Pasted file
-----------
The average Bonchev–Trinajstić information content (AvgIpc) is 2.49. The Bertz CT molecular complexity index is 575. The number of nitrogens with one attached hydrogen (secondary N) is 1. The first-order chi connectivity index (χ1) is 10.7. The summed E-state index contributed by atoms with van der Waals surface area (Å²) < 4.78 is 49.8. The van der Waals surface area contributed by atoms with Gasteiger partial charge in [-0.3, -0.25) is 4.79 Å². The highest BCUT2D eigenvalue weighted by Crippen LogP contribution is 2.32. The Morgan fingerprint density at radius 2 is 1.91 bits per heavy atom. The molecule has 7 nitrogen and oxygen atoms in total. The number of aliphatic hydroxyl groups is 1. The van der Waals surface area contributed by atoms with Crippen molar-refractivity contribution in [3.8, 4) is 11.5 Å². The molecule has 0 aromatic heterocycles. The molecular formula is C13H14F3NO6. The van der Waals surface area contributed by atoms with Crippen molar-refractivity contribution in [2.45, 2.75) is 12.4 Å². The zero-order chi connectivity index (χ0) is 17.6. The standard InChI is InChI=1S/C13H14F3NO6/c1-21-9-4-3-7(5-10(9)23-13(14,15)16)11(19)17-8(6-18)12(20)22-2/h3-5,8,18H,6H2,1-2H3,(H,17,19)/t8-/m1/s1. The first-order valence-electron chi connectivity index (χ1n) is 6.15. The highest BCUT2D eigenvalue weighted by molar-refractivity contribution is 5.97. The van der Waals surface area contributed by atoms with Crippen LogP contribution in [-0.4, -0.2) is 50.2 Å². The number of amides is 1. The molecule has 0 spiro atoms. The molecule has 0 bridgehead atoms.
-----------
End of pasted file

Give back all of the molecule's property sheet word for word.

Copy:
The average Bonchev–Trinajstić information content (AvgIpc) is 2.49. The Bertz CT molecular complexity index is 575. The number of nitrogens with one attached hydrogen (secondary N) is 1. The first-order chi connectivity index (χ1) is 10.7. The summed E-state index contributed by atoms with van der Waals surface area (Å²) < 4.78 is 49.8. The van der Waals surface area contributed by atoms with Gasteiger partial charge in [-0.3, -0.25) is 4.79 Å². The highest BCUT2D eigenvalue weighted by Crippen LogP contribution is 2.32. The Morgan fingerprint density at radius 2 is 1.91 bits per heavy atom. The molecule has 7 nitrogen and oxygen atoms in total. The number of aliphatic hydroxyl groups is 1. The van der Waals surface area contributed by atoms with Crippen molar-refractivity contribution in [3.8, 4) is 11.5 Å². The molecule has 0 aromatic heterocycles. The molecular formula is C13H14F3NO6. The van der Waals surface area contributed by atoms with Crippen molar-refractivity contribution in [2.45, 2.75) is 12.4 Å². The zero-order chi connectivity index (χ0) is 17.6. The standard InChI is InChI=1S/C13H14F3NO6/c1-21-9-4-3-7(5-10(9)23-13(14,15)16)11(19)17-8(6-18)12(20)22-2/h3-5,8,18H,6H2,1-2H3,(H,17,19)/t8-/m1/s1. The first-order valence-electron chi connectivity index (χ1n) is 6.15. The highest BCUT2D eigenvalue weighted by molar-refractivity contribution is 5.97. The van der Waals surface area contributed by atoms with Crippen LogP contribution in [-0.4, -0.2) is 50.2 Å². The number of amides is 1. The molecule has 0 spiro atoms. The molecule has 0 bridgehead atoms.